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  5. "My wychowujemy chłopca."

"My wychowujemy chłopca."

Translation:We are raising a boy.

March 30, 2016



How much does "wychowuje-" overlap with other English meanings of "raise"? Would you use this verb to refer to raising animals? Raising (constructing) buildings? Lifting objects higher?


I just posted transation of dictionary definition of wychowywać here https://www.duolingo.com/comment/14590493

also in a case when English word has clear different meanings, you can use http://dictionary.cambridge.org/dictionary/english-polish/raise_1 It's more for Polish people learning English, but it might be helpful.


Try saying that 10 times fast!


I'm struggling to say it once slowly, correctly!


It's not incorrect but uncommon. The more common structure is "We are raising a boy."


All this talk of children, and no talk of playing yet.


As an American English speaker, this sentence just sounds wrong. I would say, we are raising a boy. Or past tense, we raised a boy or better yet, we have raised a boy. I don't know, I guess I'm just missing something for the translation. I will say that wychowujemy, is one heck of a tongue twister!


I agree, "raise children" implies a recurring action. The main answer should be changed to "are raising". Unfortunately, all the other tenses you proposed don't work here, because the Polish sentence is in present tense.


Yes. To keep it in the present tense, which is the lesson, "are raising" would be more accurate.


As you can see, it has already been changed by the contributors. Thank you for reporting it.


This is a dubious achievement, as now it insists on "we are raising" over "we raise". As I'm not learning English here but Polish, I'd really be happy if nuances of English wouldn't make my solution wrong when I'm only trying to remember the new word. It's fairly demotivating.


I understand that, but many people are learning English here, including Polish people taking this course as a so-called "reverse tree". And our native English-speaking contributors decided that "We raise a boy" is far too strange option to even treat it as an accepted answer.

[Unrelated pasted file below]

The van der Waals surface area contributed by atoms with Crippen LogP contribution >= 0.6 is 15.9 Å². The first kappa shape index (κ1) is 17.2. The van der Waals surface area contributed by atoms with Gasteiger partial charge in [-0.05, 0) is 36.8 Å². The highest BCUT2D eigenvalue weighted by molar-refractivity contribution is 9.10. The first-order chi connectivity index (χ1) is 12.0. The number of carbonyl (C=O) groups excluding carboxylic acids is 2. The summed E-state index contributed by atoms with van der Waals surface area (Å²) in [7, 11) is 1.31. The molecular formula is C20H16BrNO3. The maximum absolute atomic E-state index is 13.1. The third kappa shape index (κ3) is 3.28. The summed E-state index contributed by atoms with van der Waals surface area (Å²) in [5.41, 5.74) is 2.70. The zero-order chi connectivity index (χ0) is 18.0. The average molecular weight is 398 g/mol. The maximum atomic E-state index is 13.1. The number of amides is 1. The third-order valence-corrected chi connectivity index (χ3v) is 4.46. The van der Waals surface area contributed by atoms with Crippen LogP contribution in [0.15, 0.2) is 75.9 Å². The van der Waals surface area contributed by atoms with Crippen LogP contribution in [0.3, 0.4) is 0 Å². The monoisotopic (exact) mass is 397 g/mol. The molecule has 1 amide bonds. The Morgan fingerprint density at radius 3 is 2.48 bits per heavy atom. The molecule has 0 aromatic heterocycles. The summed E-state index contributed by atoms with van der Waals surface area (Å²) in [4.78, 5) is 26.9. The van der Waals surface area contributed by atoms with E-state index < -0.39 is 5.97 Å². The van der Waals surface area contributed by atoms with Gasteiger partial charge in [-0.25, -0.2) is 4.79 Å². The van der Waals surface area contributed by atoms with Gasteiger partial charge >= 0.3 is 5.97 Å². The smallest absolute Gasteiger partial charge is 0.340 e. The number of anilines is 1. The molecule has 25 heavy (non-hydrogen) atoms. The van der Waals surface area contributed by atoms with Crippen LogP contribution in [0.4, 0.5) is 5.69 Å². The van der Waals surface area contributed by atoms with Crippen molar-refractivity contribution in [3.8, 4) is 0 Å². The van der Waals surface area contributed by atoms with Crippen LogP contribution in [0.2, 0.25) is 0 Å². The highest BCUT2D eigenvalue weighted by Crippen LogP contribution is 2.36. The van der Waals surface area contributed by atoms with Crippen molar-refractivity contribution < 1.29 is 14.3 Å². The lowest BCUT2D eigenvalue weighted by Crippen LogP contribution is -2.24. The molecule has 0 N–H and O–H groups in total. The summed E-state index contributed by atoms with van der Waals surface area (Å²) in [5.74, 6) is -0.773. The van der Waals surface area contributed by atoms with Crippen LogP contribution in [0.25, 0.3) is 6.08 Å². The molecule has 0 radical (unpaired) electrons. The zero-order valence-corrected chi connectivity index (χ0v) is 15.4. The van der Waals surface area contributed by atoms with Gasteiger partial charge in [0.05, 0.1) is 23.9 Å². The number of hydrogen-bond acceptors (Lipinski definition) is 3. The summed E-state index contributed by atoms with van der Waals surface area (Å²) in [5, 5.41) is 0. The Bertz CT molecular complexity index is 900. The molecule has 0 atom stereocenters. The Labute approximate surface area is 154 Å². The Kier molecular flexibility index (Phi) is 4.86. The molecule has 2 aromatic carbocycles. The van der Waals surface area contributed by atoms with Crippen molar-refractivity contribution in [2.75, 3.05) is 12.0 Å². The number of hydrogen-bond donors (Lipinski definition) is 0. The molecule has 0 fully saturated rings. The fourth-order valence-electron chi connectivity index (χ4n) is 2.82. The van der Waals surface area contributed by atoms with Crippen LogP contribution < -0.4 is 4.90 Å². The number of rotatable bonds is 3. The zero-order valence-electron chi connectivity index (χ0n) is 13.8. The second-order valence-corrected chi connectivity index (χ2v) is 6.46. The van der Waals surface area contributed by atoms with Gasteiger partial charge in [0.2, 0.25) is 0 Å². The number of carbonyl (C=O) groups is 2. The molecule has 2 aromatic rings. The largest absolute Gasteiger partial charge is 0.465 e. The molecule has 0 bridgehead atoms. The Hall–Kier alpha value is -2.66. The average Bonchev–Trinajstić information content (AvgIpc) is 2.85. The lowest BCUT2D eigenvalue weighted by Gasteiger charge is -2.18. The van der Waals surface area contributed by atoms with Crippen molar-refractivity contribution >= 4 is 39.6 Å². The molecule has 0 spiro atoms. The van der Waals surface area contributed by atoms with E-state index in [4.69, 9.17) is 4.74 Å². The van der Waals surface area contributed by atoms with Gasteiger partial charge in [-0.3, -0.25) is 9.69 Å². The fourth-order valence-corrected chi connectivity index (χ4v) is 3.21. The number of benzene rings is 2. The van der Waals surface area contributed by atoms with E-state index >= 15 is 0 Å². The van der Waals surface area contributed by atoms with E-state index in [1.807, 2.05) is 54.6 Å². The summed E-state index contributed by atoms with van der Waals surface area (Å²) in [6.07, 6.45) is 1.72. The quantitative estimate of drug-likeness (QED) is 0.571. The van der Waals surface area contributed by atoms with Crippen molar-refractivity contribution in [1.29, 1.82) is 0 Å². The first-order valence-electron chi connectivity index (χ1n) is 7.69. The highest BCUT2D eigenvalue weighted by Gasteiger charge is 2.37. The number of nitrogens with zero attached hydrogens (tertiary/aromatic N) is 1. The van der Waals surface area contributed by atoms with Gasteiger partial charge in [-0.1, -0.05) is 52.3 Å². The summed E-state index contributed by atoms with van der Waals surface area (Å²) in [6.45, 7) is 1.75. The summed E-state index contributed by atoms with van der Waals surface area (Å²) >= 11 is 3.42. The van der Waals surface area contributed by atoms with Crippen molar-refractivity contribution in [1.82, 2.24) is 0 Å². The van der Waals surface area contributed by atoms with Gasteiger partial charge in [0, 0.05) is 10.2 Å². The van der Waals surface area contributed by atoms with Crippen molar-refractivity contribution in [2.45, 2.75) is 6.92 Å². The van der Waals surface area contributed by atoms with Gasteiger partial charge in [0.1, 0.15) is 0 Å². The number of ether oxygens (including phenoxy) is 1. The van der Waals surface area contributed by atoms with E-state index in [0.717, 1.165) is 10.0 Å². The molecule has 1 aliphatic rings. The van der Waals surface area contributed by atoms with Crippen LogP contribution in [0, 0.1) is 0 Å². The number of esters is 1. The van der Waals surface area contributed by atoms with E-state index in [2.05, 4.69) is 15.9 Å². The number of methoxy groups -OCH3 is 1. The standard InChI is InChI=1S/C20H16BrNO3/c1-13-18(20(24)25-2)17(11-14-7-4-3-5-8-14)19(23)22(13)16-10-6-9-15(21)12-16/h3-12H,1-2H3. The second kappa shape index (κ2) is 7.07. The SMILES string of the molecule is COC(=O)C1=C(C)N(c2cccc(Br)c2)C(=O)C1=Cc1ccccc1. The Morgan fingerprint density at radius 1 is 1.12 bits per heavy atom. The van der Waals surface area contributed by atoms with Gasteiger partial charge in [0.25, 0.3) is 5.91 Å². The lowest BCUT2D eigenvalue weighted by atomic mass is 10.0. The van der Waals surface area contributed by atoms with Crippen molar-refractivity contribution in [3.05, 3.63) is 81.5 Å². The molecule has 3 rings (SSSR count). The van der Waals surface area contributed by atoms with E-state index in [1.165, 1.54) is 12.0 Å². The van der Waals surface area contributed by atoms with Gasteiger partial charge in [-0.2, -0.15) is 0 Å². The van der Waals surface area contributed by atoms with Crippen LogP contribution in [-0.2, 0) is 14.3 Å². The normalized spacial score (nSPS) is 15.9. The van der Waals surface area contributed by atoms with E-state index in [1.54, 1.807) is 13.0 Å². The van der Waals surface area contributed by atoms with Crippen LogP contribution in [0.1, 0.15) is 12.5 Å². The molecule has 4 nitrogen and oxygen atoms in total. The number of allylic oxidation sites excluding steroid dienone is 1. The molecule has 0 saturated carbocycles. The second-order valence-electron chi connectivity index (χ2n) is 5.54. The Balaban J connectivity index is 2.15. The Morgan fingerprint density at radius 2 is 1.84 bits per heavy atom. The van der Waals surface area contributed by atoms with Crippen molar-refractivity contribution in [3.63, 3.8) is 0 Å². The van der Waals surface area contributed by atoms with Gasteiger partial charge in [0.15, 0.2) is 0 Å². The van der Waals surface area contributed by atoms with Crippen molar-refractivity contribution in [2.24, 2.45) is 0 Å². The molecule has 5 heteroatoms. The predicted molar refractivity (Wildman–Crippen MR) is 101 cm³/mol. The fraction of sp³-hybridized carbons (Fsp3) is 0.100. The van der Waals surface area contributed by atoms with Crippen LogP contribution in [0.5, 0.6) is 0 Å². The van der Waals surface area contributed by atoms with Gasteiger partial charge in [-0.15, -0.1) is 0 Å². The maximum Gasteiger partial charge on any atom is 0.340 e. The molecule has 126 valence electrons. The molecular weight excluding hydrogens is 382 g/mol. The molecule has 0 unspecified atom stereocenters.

Sure, Duolingo wasn't Anglocentric enough, thank you for encouraging everyone who is stuck with using English to learn languages they would actually like to.


why is "we raise a boy" not accepted?


Some English natives told me that Present Simple "We raise a boy" just wouldn't be said by anyone. Maybe in plural and with some adverb ("We raise our children carefully").


Where is the difference between the verbs "wychować" and "wychowywać"?


First is perfective (to raise succesfully, so to say), the latter is imperfective (refers to the process).

As this is Present Tense, only imperfective can be used.


Thank you for your quick answer. So the imperfective can only be used in the present tense and the perfective with all the other tenses except for the present tense?


No. Imperfective can be used in every tense, it just will focus on the process and not the result. "robię" (I am making), "robiłem" (I was making), "będę robił" (I will be making).

Perfective can be used in the past or in the future. "zrobiłem" (I made), "zrobię" (I will make).


We raise a boy - add please


I'm afraid this isn't proper English. And it has already been discussed here.


in portuguese the word raise = educate/ wychowujemy= educamos educamos = kształcimy. so could i use the word Kształcimy because it is the same as raising according with the dictionary. In other words in portuguese we don't have the word raise


I tried to translate "wychowywać" definition firm dictionary

1) taking care of not adult person or an animal, shape/form/mould them in a way (the way parents raise you)

2)shape/form/mould someone in a way characteristic to the environment (ex to be raised by street)

3)shape/form/mould someone causing them to be doing their job responsibilities in a specific way (the way school raises/educates you)


No, there's nothing about educating here.


It's the other way around here: raise or bring up or rear = "wychowywać, kształtować (to shape a personality)," but educate or school = "kształcić, edukować, szkolić."


General question: why is Duolingo all of a sudden now insisting that we include the personal pronoun (ja, ty, my, wy) in every answer, when it had previously taught us that they were seldom used except occasionally and specifically for emphasis? I seem to be having my answers marked as incorrect because I didn't include the personal pronoun.


Please tell us in which exercises you've been marked wrong, so we can check whether there's an error on our part and fix it if required.


But it might be just that a different person created this part of the course than the other part and this person for some reason preferred putting the pronoun explicitly... I'd say omitting it is a better idea, even if sometimes you'll get a suggestion to include it. Sometimes not everything is just so well thought through.

About getting rejected - it always may be the case that your mistake was somewhere else, even a typo, but the correction includes the main answer, so if someone created the sentence as "My wychowujemy chłopca" and you answer, let's say, "Wychwoujemy chłocpa" (two typos), your correction will include "my" even though omitting it wasn't the problem.

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